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Mass Spectrometric Analysis of Eight Common Chemical Explosives Using Ion Trap Mass Spectrometer
Mass Spectrometric Analysis of Eight Common Chemical Explosives Using Ion Trap Mass Spectrometer
Bulletin of the Korean Chemical Society. 2013. Dec, 34(12): 3659-3664
Copyright © 2013, Korea Chemical Society
  • Received : August 27, 2013
  • Accepted : September 15, 2013
  • Published : December 20, 2013
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About the Authors
Sehwan Park
Jihyeon Lee
Soo Gyeong Cho
Agency for Defense Development, Daejeon 305-600, Korea
Eun Mee Goh
Agency for Defense Development, Daejeon 305-600, Korea
Sungman Lee
Sensor Tech Inc., Kyunggi-Do 462-713, Korea
Sung-Suk Koh
Sensor Tech Inc., Kyunggi-Do 462-713, Korea
Jeongkwon Kim

Abstract
Eight representative explosives (ammonium perchlorate (AP), ammonium nitrate (AN), trinitrotoluene (TNT), 2,4-dinitrotoluene (DNT), cyclonite (RDX), cyclotetramethylenetetranitramine (HMX), pentaerythritol tetranitrate (PETN), and hexanitrostilbene (HNS)) were comprehensively analyzed with an ion trap mass spectrometer in negative ion mode using direct infusion electrospray ionization. MS/MS experiments were performed to generate fragment ions from the major parent ion of each explosive. Explosives in salt forms such as AP or AN provided cluster parent ions with their own anions. Explosives with an aromatic ring were observed as either [M–H] for TNT and DNT or [M] •– for HNS, while explosives without an aromatic ring such as RDX, HMX, and PETN were detected as an adduct ion with a formate anion, i.e ., [M+HCOO] . These findings provide a guideline for the rapid and accurate detection of explosives once portable MS instruments become more readily available.
Keywords
Introduction
Rapid detection of explosives is very important due to their recent increased use for hostile purposes. Ion mobility spectrometry (IMS) 1 , 2 is commonly used for the detection of explosives because these devices are portable and easy to operate. In IMS, the mobility of a gaseous ion at atmospheric pressure in a weak electric field is used to characterize the ion. The limitation of IMS is its inherently limited accuracy. Mass spectrometry (MS) is used for accurate detection, but portable MS instruments have only recently appeared on the market. In this study, eight different explosives (ammonium perchlorate (AP), ammonium nitrate (AN), trinitrotoluene (TNT), 2,4-dinitrotoluene (DNT), cyclonite (RDX), cyclotetramethylenetetranitramine (HMX), pentaerythritol tetranitrate (PETN), and hexanitrostilbene (HNS)) were analyzed with an ion trap mass spectrometer using direct infusion electrospray ionization (ESI). Absolute confirmation of the explosives was obtained. This analytical approach provides a solid guideline for the rapid confirmation of explosives once portable mass spectrometers become more available.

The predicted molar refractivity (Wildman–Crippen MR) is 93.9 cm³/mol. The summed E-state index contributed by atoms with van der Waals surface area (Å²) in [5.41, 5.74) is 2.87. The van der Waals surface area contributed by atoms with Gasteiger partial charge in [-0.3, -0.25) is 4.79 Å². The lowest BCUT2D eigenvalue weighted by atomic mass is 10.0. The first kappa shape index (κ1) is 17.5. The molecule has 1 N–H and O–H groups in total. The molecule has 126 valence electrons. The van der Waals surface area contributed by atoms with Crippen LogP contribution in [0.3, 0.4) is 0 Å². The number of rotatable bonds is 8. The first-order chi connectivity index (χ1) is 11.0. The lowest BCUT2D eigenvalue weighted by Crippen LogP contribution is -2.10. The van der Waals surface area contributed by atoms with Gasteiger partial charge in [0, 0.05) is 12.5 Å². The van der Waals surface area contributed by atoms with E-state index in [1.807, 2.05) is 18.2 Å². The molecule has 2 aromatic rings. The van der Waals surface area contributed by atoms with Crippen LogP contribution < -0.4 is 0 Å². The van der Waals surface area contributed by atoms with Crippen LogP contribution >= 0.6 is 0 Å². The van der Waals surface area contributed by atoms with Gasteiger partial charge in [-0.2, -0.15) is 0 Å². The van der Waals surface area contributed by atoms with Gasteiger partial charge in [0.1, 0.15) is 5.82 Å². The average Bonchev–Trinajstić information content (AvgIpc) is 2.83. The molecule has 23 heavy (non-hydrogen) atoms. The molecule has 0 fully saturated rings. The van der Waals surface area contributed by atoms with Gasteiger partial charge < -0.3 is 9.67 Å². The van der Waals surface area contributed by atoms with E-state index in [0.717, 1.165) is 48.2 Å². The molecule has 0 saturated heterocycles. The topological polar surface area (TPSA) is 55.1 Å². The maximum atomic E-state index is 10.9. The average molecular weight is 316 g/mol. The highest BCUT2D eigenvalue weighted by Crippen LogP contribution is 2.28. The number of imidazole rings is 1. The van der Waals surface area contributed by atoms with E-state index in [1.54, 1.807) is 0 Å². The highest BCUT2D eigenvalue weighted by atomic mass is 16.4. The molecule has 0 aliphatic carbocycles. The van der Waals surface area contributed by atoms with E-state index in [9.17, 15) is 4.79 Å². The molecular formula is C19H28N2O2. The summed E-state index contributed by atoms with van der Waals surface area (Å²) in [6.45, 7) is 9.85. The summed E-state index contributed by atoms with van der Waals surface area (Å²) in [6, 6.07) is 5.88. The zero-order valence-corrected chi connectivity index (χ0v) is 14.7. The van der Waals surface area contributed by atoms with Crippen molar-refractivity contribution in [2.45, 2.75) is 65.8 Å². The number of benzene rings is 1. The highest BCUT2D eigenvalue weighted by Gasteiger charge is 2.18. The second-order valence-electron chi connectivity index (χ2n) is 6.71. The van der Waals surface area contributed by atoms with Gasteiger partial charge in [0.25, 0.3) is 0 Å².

Experimental Section
Materials. Eight different explosives (AP, AN, TNT, DNT, RDX, HMX, PETN, and HNS) were obtained from the Agency for Defense Development, South Korea. The structures of the eight explosives are provided in Figure 1 . All other chemicals were purchased from Sigma-Aldrich (St. Louis, MO, USA).
Sample Preparation and Mass Spectrometry. Each explosive was dissolved to make a 10.0 μg/mL solution; acetonitrile was used as the solvent for AP, TNT, DNT, RDX, HMX, and PETN, while methanol was used for AN and HNS. The sample solution was directly infused at a flow rate of 3 μL/min into an ion trap mass spectrometer (LCQ Deca XP Plus; Thermo Finnigan, Waltham, MA, USA) with an electrospray voltage of –5 kV, a capillary temperature of 135 ℃ or 275 ℃, a capillary voltage of –15 kV, nebulizer pressure of 100 psi, and nitrogen flow rate of 10 L/min. For the MS/MS analysis, collision-induced dissociation with a normalized collision energy of 50% was used. All acquisitions were performed in negative ion mode, scanning from m/z 50 to m/z 2000 except AN which was scanned from m/z 50 to m/z 1500.
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Structures of eight explosives investigated in the current study.
Results and Discussion
AP. The mass spectrum of AP using ESI with m/z 50-2000 is shown in Figure 2(a) . The pattern of the cluster ions of AP is very similar to that previously reported in which a series of cluster ions with one perchlorate anion attached was observed. 3 However, in the current analysis, we also observed cluster ions with two perchlorate anions as (NH 4 ClO 4 ) m (ClO 4 ) 2 , where m ≥ 15. These cluster ions existed in the doubly charged form. The doubly charged cluster ions with even-numbered m were observed at the same m/z value as the singly charged cluster ions with a half of the m value, e.g. , (NH 4 ClO 4 ) 16 (ClO 4 ) 2 and (NH 4 ClO 4 ) 8 (ClO 4 ) 1 . With the current ion trap analyzer, distinguishing the two peaks is impossible. Experiments using a mass analyzer with increased resolution such as time-of-flight, Orbitrap, or Fourier transform ion cyclotron resonance can resolve the two peaks.